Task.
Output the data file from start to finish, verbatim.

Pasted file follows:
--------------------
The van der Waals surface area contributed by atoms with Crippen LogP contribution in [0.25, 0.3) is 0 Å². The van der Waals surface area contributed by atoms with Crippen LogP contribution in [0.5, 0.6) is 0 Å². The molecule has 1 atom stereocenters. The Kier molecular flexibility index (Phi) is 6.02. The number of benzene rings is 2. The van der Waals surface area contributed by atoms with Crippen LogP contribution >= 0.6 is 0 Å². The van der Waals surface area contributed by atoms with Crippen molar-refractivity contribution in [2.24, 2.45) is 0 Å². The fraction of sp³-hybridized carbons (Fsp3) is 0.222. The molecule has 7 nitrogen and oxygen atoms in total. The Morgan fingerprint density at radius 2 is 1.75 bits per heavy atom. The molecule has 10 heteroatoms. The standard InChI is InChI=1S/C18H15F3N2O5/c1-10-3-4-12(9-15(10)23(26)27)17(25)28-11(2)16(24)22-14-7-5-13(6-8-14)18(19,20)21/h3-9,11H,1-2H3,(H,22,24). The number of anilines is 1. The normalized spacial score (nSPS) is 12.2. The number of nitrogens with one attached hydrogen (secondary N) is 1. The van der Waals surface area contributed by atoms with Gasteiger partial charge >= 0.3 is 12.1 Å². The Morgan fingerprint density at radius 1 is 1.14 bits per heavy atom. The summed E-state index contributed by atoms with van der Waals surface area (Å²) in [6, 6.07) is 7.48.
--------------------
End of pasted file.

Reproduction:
The van der Waals surface area contributed by atoms with Crippen LogP contribution in [0.25, 0.3) is 0 Å². The van der Waals surface area contributed by atoms with Crippen LogP contribution in [0.5, 0.6) is 0 Å². The molecule has 1 atom stereocenters. The Kier molecular flexibility index (Phi) is 6.02. The number of benzene rings is 2. The van der Waals surface area contributed by atoms with Crippen LogP contribution >= 0.6 is 0 Å². The van der Waals surface area contributed by atoms with Crippen molar-refractivity contribution in [2.24, 2.45) is 0 Å². The fraction of sp³-hybridized carbons (Fsp3) is 0.222. The molecule has 7 nitrogen and oxygen atoms in total. The Morgan fingerprint density at radius 2 is 1.75 bits per heavy atom. The molecule has 10 heteroatoms. The standard InChI is InChI=1S/C18H15F3N2O5/c1-10-3-4-12(9-15(10)23(26)27)17(25)28-11(2)16(24)22-14-7-5-13(6-8-14)18(19,20)21/h3-9,11H,1-2H3,(H,22,24). The number of anilines is 1. The normalized spacial score (nSPS) is 12.2. The number of nitrogens with one attached hydrogen (secondary N) is 1. The van der Waals surface area contributed by atoms with Gasteiger partial charge >= 0.3 is 12.1 Å². The Morgan fingerprint density at radius 1 is 1.14 bits per heavy atom. The summed E-state index contributed by atoms with van der Waals surface area (Å²) in [6, 6.07) is 7.48.